Connelly for Commissioner Modernizing Amateurism
As commissioner, I will ...
2. Enable players to use the Olympic model of amateurism.
One item in the 2014 Northwestern players’ list of unionization demands stood out to me:
Eliminate restrictions on legitimate employment and players’ ability to directly benefit from commercial opportunities.
In other words, they were looking for the Olympic model, an idea that's floated around college athletics for a long time.
The Olympics’ international definition of amateurism permits amateur athletes access to the commercial free market. They are free to secure endorsement deals, get paid for signing autographs (Georgia fans are listening), etc.
NCAA and school administrators aren’t full of it when they talk about the logistical issues with paying athletes. We like to yell, "PAY FOR PLAY," and hope someone figures it out, but the details are messy.
With the Olympic model, we don’t have to worry about paying a third-string defensive tackle or a redshirting tennis player the same as a Heisman candidate, because we aren't the ones paying. We don’t have to involve as many tax forms, and we can lighten the NCAA's workload somewhat.
If we open up opportunities for endorsements and other "commercial opportunities," we might eliminate the need for a salary structure altogether.
I could explain it all from scratch, or I could pass the mic to someone who already has explained it well. Sports Illustrated’s Andy Staples, long a proponent of this concept, explained why it works so well:
Don't allow schools to pay more -- this takes care of the tax and Title IX issues -- but allow anyone else to pay any athlete they choose. ... This would provide a more just system with far fewer headaches, but the public and people who run college athletics have been beaten about the head for so long with the notion that any remuneration beyond a scholarship is immoral that they can't abide common sense.
Every time a major conference signs a new television rights deal, the dollar figures grow, yet the people in charge cling to rules written for a time when revenue was scarce and costs had to be carefully controlled. At some point, probably when members of a younger generation have taken charge, this notion of immorality will disappear. Just as people in the 1800s thought women would never be allowed to vote and people now can't imagine a time when women couldn't vote, opinions will shift.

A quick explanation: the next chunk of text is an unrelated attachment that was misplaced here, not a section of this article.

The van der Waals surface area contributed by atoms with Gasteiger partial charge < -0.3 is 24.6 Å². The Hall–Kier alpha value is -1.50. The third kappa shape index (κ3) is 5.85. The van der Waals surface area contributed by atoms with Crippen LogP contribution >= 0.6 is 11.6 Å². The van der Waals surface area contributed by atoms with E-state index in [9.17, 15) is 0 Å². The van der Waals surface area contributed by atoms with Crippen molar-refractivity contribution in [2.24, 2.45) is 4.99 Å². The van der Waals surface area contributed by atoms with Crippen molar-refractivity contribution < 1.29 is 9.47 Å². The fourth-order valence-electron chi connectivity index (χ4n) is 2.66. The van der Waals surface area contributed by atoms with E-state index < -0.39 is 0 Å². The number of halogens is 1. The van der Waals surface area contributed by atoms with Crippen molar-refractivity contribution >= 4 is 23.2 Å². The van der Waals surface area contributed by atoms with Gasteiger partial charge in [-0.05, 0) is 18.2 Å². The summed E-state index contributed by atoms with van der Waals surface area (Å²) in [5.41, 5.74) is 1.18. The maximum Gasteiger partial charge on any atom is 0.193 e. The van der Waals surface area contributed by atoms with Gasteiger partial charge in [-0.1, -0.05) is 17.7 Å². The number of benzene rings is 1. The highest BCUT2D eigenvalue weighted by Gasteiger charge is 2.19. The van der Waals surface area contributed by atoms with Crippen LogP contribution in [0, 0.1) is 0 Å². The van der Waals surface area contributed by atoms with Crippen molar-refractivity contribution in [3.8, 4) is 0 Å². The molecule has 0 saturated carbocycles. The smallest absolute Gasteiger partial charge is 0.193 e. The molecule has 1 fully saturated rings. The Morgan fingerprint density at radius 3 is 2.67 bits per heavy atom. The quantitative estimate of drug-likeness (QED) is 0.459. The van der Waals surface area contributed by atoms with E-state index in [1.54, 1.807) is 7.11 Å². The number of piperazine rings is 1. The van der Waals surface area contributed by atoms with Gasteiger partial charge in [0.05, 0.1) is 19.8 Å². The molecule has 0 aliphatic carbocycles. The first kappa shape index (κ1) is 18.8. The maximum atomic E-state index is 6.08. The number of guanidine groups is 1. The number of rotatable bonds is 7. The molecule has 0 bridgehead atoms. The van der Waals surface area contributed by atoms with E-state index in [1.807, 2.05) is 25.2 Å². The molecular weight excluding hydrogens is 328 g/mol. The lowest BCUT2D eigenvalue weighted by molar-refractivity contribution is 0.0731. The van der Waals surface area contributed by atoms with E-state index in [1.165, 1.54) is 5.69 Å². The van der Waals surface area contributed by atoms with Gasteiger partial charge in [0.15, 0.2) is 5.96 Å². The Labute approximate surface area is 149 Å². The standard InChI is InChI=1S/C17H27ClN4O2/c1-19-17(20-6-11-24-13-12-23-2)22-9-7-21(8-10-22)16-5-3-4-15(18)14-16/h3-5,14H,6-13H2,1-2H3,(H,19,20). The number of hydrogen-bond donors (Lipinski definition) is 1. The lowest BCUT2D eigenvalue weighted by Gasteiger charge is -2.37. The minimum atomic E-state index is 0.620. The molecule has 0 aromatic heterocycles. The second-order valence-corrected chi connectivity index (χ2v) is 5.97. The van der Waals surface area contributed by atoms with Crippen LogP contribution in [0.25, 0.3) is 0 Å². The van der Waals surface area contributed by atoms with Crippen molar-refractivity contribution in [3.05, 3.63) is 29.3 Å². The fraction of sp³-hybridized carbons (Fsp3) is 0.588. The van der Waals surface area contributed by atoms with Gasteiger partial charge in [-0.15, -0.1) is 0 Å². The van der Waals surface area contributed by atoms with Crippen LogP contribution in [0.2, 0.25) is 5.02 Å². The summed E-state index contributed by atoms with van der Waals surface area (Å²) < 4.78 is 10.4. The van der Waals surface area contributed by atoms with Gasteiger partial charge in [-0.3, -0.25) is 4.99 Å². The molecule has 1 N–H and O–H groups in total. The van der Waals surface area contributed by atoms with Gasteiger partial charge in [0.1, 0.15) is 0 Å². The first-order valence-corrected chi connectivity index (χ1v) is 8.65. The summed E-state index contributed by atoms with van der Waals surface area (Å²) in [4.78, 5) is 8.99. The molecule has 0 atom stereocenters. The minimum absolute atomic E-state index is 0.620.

There are logistical hurdles to consider.
- If a student-athlete is in a State Farm ad, is he or she allowed to wear an official school uniform? (We obviously don't need concrete answers to all of these questions immediately, but I'm guessing probably not.)
- If so, does the school get a cut? (Probably.)
- What happens if a school itself takes on a third-party sponsor? (Likely wouldn't apply to the player.)
- How might that money be disseminated? (If third-party sponsor money were to end up going to players, it could likely be associated with normal cost-of-attendance stipend payments.)
- And what happens if there’s a "Reebok vs. Nike" situation, a la the Dream Team? (The easiest solution would be to say that any potential clothing sponsorship for a player could be trumped by the team's deal.)
- Is there an age limit here? (This is a fascinating question when, you think about the impact it might have on high school players potentially getting endorsements. An age limit -- say, 16 or 18 years of age -- would be convenient if it holds up legally. But at some point, that falls out of the purview of a college football commissioner.)
But these are hurdles, not impediments.
The reflexive knock on the Olympic model is that the boosters at the wealthiest programs will pay so much that the top recruits will choose only the top teams; perhaps the defenders of the status quo don't look at Rivals.com very often. The top recruiters will remain the top recruiters, no matter the system. After years of this conversation, we shouldn’t still be leaning on the same arguments.
Hell, we should have learned what not to say years ago, and we’re still saying it.
We’re still pretending this argument comes down to "pay for play" and nothing more.
The pay-for-play concept could be worthwhile, but it isn’t the only way to assure athletes are making money closer to what they deserve. And it’s not the only way we can make the system fairer for athletes.